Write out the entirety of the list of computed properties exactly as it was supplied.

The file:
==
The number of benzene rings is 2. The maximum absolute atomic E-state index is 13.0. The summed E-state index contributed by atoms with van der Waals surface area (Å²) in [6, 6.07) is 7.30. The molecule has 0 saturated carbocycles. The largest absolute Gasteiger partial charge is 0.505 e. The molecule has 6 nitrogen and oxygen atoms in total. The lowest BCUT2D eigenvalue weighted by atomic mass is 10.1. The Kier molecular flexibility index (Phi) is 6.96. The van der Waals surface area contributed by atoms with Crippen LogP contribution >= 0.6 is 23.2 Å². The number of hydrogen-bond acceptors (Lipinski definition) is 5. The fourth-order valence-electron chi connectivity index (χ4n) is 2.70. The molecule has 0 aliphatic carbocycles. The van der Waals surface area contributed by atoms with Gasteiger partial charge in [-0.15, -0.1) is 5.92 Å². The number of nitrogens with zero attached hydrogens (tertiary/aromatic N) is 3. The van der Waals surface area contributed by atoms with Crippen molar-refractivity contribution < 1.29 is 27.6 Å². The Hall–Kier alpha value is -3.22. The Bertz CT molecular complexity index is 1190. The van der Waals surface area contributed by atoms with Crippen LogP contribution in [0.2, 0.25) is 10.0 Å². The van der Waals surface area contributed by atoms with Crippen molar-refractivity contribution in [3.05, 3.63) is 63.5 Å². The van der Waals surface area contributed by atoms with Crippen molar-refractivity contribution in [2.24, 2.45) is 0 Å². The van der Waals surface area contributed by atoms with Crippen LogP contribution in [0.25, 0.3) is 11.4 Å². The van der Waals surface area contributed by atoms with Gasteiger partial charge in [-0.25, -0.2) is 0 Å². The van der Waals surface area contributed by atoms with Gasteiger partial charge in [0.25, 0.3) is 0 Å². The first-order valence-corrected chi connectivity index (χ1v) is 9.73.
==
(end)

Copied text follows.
The number of benzene rings is 2. The maximum absolute atomic E-state index is 13.0. The summed E-state index contributed by atoms with van der Waals surface area (Å²) in [6, 6.07) is 7.30. The molecule has 0 saturated carbocycles. The largest absolute Gasteiger partial charge is 0.505 e. The molecule has 6 nitrogen and oxygen atoms in total. The lowest BCUT2D eigenvalue weighted by atomic mass is 10.1. The Kier molecular flexibility index (Phi) is 6.96. The van der Waals surface area contributed by atoms with Crippen LogP contribution >= 0.6 is 23.2 Å². The number of hydrogen-bond acceptors (Lipinski definition) is 5. The fourth-order valence-electron chi connectivity index (χ4n) is 2.70. The molecule has 0 aliphatic carbocycles. The van der Waals surface area contributed by atoms with Gasteiger partial charge in [-0.15, -0.1) is 5.92 Å². The number of nitrogens with zero attached hydrogens (tertiary/aromatic N) is 3. The van der Waals surface area contributed by atoms with Crippen molar-refractivity contribution < 1.29 is 27.6 Å². The Hall–Kier alpha value is -3.22. The Bertz CT molecular complexity index is 1190. The van der Waals surface area contributed by atoms with Crippen LogP contribution in [0.2, 0.25) is 10.0 Å². The van der Waals surface area contributed by atoms with Crippen molar-refractivity contribution in [3.05, 3.63) is 63.5 Å². The van der Waals surface area contributed by atoms with Crippen molar-refractivity contribution in [2.24, 2.45) is 0 Å². The van der Waals surface area contributed by atoms with Crippen LogP contribution in [0.25, 0.3) is 11.4 Å². The van der Waals surface area contributed by atoms with Gasteiger partial charge in [-0.25, -0.2) is 0 Å². The van der Waals surface area contributed by atoms with Gasteiger partial charge in [0.25, 0.3) is 0 Å². The first-order valence-corrected chi connectivity index (χ1v) is 9.73.